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Investigating the Role of the Yeast Dynamin-like Protein Vps1 in Endocytosis

Moushtaq-Kheradmandi, L (2015) Investigating the Role of the Yeast Dynamin-like Protein Vps1 in Endocytosis. PhD thesis, University of Sheffield.

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Endocytosis is a highly regulated process in most eukaryotic cells, and is essential for the cell to appropriately respond to changes in its environment. It is critical for recycling plasma membrane proteins and lipids and for the uptake/down-regulation of cell-surface receptors and cargo molecules ensuring appropriate membrane composition. Clathrin-mediated endocytosis (CME) is the best-studied form of endocytosis occurring in both mammals and in yeast. Stages of CME involve the formation of a clathrin-coated pit (CCP), which undergoes progressive invagination before scission occurs forming a clathrin-coated vesicle (CCV). Dynamins are a conserved family of large GTPases whose function is best understood in the context of CME specifically in the vesicle scission process. Mutations in dynamin have been implicated in various neurological disorders such as Epilepsy, Charcot-Marie Tooth and many others. There are no classical dynamins in yeast however, Vps1, a dynamin-like-protein has been shown to perform similar functions to the classical mammalian dynamins. The work in this thesis aimed to use yeast as a model system to increase our understanding of dynamins and their endocytic function. Specifically, mutations corresponding to disease causing mutations in dynamin1 and 2 were generated and studied in yeast Vps1. Attempts were also made to investigate whether mammalian Dynamin-2 can complement deletion of vps1 in any of its membrane trafficking roles. A chimeric construct was generated comprising vps1 with the InsertB region replaced by the Dynamin-2 PH domain to determine whether this was able to localize and function in yeast. Finally, the generation of stable cells with integrated Vps1 endocytic mutations allowed a screen to be carried out to identify genes, which when overexpressed rescue the temperature sensitivity associated with one of these endocytic mutations and thereby indicate cell processes or pathways that might impact on Vps1 function during endocytosis.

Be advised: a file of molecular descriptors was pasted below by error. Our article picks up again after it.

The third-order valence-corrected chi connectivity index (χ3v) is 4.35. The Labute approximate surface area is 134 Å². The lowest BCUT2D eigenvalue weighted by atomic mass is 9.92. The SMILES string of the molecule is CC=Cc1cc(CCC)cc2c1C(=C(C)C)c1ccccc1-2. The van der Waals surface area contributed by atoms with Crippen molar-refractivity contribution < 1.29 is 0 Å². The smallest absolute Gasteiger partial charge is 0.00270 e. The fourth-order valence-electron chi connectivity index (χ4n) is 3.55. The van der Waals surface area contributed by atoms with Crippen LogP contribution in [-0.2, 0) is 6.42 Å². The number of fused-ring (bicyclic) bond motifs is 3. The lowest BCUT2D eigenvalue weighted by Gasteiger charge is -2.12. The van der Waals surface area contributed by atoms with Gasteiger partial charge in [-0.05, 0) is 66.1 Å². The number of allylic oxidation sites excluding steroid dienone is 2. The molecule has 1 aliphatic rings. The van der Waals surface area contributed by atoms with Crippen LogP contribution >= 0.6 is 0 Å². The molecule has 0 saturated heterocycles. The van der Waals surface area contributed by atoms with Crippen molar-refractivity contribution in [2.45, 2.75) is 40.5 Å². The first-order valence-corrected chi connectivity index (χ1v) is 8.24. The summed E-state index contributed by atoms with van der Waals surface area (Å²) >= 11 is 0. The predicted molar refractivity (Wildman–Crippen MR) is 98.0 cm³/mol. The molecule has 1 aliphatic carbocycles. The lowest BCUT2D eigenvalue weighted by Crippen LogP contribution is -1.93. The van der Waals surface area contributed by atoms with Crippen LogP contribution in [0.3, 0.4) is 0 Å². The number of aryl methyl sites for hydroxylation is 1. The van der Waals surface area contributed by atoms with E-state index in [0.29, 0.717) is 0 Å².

Item Type: Thesis (PhD)
Academic Units: The University of Sheffield > Faculty of Science (Sheffield) > Molecular Biology and Biotechnology (Sheffield)
Identification Number/EthosID: uk.bl.ethos.686480
Depositing User: Mrs L Moushtaq-Kheradmandi
Date Deposited: 03 Jun 2016 15:45
Last Modified: 03 Oct 2016 13:12
URI: http://etheses.whiterose.ac.uk/id/eprint/12659

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